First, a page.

Sunday, January 2, 2011

New Year’s in Italy or La Festa di San Silvestro (Feast Day of Saint Silvester)

Christmas Day settled down on the hill town, with more of the spirit-filled movement from home to church, back to home with delicious food, family, and fun and ending in quiet reflection of a year shared with friends and neighbors, soft songs of love for the Christ Child, and finally the goodnights of happiness and love. Neroni crawled into his special bed of the blanket covered chair, turned around three times, and fell into his curled up sleeping position. Good night, world, Buon Natale.

The following week brought the slow cleaning up from the Christmas holiday, eating left-overs, and tackling some work and school chores. Mama and Papa spent time talking to Cousins Angelina and Louie in Rome as the plan for this year included a trip to this lovely city for the La Festa di San Silvestro. As Neroni overheard the conversation, he squealed with delight because Mama reminded Angelina, “Neroni must come with us to visit with Gino, his cat cousin, especially since Nonni is coming with us. Anyway, he loves the ride in the car.”

At mid-morning on December 31, the family pushed into the little car for the 2 hour ride to Rome, with Neroni sitting on Pietra’s lap so Neroni could look out the window as the car traveled down the A1 superstrada. The brown hills and green cedars whizzed by with quick glimpses of sheep and tiled roofed homes. Everyone, even Neroni, got excited as Rome grew closer. The car raced past the airport, and then they were in this bustling city, so different from the quiet little hill town.

Cousins Angelina and Louie, with their children Francesca and Galileo, stood waiting at the entrance to their building on Via Giustiniani, in front of the large wooden doors with the lovely old lion door knockers, which Neroni adored and admired. After parking the little car, the Ricci family jumped out with their bags and cat in tow and hurried to hug and kiss their dear cousins, or cugini, and then quickly walked up the stairs to the cousins’ spacious apartment. The apartment, blessed with large French doors opening on a narrow terrace that fronted onto Via Giustiniani, wrapped its warmth around the two families as they entered laughing and chattering. Neroni jumped from Simone’s arms and bounded into the home since large streets and big trucks frightened him, especially in Rome where everything seemed larger than in the little hill town. A surprising ,”Meow, meow, meow,” cried from his mouth as he rubbed against the cousins to be sure they heard his, “Felice Anno Nuovo,” or Happy New Year!

After a delicious meal of lentils, for wealth, and Italian sausages spiced with salt, pepper, fennel seeds, garlic, paprika, and sugar, to represent richness in the New Year, as well as salada, the two families cleaned the table and dishes with speed, went to their bedrooms to change, and all met in the foyer to do a final check of appearances in the very tall mirror that has hung there for over 100 years. Neroni was finishing his tidbits of sausage, but managed to run into the foyer before the door shut him in.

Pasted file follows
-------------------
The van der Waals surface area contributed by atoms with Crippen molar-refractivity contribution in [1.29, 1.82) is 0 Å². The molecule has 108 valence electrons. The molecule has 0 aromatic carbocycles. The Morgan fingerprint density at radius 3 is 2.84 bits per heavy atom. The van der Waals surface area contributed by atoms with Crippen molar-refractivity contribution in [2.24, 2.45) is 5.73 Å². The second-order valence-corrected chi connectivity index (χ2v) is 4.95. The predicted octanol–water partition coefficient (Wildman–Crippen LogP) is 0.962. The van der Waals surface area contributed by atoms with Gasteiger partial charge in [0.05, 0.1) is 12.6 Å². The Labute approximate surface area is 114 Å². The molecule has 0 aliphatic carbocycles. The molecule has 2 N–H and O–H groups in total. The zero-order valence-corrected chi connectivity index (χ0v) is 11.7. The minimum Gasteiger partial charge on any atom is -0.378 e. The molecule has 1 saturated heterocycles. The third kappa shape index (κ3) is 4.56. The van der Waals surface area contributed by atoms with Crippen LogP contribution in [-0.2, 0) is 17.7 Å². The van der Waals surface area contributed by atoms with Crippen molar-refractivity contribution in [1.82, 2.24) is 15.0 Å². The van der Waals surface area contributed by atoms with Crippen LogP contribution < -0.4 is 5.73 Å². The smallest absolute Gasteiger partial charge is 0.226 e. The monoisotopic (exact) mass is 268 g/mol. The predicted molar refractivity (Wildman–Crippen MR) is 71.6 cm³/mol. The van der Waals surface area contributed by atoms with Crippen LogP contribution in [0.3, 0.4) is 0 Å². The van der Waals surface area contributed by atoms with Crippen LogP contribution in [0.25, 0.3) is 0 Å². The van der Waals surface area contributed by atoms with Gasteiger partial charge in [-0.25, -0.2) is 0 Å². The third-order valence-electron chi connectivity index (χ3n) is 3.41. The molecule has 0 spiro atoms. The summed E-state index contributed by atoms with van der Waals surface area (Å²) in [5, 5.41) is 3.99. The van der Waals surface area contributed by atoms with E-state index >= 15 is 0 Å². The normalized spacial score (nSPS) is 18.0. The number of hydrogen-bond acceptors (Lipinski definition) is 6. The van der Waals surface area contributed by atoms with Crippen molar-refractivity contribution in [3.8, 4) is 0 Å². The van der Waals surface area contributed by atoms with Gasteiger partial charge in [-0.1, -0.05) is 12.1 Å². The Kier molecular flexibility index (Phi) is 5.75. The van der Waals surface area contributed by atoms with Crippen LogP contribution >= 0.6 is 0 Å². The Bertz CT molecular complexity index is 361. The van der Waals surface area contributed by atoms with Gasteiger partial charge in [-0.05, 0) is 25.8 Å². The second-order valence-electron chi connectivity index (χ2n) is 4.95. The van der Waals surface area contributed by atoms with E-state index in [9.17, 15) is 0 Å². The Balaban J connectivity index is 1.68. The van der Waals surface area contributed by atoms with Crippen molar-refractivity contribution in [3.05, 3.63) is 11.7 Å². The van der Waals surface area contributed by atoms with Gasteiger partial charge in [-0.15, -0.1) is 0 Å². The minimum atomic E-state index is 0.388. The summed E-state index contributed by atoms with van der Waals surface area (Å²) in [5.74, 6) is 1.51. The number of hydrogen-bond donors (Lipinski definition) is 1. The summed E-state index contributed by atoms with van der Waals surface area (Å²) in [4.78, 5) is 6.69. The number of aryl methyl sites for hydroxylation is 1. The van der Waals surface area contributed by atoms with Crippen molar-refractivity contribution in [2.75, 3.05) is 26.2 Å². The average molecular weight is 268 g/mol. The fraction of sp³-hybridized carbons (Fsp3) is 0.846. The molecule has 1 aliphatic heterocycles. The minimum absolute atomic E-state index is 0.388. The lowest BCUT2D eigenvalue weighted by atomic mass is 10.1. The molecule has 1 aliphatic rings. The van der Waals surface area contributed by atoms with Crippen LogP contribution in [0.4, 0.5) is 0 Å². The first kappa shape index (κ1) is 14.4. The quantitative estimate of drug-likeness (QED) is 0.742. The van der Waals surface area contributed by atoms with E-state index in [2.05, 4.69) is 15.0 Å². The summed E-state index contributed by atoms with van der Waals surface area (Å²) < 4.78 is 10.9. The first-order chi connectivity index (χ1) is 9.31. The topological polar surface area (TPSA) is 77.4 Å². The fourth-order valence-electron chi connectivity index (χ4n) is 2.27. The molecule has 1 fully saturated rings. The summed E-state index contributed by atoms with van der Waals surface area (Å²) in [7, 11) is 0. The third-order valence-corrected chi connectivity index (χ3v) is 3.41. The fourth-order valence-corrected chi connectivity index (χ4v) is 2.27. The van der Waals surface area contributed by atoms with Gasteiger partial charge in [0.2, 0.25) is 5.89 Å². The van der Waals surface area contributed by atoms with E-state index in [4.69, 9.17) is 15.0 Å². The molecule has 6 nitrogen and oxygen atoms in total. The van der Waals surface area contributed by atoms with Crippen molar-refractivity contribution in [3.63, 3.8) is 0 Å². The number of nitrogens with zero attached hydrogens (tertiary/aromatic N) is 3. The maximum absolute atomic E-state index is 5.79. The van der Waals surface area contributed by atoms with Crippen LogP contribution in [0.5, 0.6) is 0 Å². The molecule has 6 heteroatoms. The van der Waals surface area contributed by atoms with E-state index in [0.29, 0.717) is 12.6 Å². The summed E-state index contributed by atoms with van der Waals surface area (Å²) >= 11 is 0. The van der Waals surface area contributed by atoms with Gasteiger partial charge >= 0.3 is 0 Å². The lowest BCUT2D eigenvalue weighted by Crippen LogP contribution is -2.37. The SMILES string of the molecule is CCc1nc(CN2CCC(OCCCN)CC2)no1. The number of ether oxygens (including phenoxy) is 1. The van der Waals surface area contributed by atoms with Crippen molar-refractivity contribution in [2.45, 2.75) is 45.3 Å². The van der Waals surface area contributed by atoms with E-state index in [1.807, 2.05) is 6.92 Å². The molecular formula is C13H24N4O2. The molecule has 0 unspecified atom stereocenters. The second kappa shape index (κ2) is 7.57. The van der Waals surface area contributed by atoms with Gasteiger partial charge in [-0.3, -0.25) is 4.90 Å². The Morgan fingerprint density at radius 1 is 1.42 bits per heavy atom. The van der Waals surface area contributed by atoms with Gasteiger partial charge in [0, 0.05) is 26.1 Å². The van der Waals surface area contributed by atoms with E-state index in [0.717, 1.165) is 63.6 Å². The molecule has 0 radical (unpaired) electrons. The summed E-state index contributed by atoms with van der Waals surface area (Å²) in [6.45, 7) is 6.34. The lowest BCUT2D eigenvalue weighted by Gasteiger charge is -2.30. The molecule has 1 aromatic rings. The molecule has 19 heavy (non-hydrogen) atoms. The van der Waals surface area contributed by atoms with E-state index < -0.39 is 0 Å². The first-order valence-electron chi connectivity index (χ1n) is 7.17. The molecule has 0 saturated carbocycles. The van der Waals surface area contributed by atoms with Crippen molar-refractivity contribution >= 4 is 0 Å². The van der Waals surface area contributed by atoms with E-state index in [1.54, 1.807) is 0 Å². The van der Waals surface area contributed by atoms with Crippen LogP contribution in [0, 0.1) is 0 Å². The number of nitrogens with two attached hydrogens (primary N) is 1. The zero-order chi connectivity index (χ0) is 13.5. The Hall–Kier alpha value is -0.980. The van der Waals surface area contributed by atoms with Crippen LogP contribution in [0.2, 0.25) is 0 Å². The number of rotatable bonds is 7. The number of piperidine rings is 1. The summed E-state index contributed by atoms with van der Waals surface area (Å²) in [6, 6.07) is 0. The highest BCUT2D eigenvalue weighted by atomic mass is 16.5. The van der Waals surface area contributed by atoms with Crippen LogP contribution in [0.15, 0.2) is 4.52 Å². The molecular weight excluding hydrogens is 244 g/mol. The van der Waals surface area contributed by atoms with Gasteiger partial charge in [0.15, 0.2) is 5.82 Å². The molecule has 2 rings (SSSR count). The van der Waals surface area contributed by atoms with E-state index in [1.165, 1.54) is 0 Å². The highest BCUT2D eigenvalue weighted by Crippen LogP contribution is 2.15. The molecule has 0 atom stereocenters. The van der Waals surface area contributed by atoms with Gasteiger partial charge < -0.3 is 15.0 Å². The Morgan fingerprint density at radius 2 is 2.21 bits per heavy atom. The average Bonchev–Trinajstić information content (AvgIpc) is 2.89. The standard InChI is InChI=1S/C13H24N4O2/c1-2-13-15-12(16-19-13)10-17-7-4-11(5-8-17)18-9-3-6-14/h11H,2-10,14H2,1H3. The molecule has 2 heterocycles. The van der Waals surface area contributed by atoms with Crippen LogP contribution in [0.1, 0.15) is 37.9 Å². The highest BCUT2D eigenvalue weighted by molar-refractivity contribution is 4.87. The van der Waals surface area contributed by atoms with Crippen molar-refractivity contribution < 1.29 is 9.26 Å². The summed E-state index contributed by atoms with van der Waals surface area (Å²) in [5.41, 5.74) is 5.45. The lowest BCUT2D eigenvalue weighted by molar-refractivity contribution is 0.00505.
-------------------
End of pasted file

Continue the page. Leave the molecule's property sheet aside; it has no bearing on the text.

The two families bounced back down the steps, out into the street to join the holiday revelers headed toward Piazza Navona, although most of the city celebrated New Year’s Eve in Piazza del Popolo, including the Italian president and other notables. But the Ricci and Conti families have always attended the celebrations in Piazza Navona because it is close to the apartment and more family-oriented. A band played both traditional and rock songs, while everyone danced and talked, ate toasted chestnuts and pizza, drank wine, and saluted the year quickly flying away. Finally at 11:59, the music stopped, and the count-down voices shouted the time, and then BOOM, BOOM, BOOM, the fireworks display burst out and lasted for nearly 20 minutes.

Neroni had done his usual scooting out the door with the family, and met his cat cousin Gino who gave him courage to be out near the Roman street. They followed the families to the piazza and danced and meowed their holiday greetings to other cats, but when the fireworks began to pop, off they ran, as fireworks might be cat-eaters, so staying to see what happened next was not an option. They ran until they saw the fish vendor’s stand and clawed around until they found some bits of shrimp and octopus…a nice New Year’s Eve treat. Neroni told his cousin Gino, “See you next time we're here. My family won’t be in until around 2:00 am and they will be up late in the morning. I plan to sleep in with them, then we go back home after breakfast. Buon Anno.” Gino shot off to get into his home before he got locked out, because he, too, was tired and ready for some curled-up sleep.

On New Year’s Day, after some hot espresso, brioche, and jam, the families hugged, kissed, and waved goodbye to each other, as the Ricci family had to return to the hill town to get ready for Sunday’s activities, church, lunch, naps, and then preparation for the coming week, Papa back to work, Pietra, Cecelia, and Simone back to school, Mama and Nonni back to their small catering business, and everyone pitching in with cooking and cleaning and thinking of the next holiday, Epiphany or Three Kings! Neroni oversaw all this activity, then ran out to the cobblestone streets to check on the local gatti to see how their New Year’s Eve went. Home again! Rome was exciting, but nothing beats the little hill town. Registered & Protected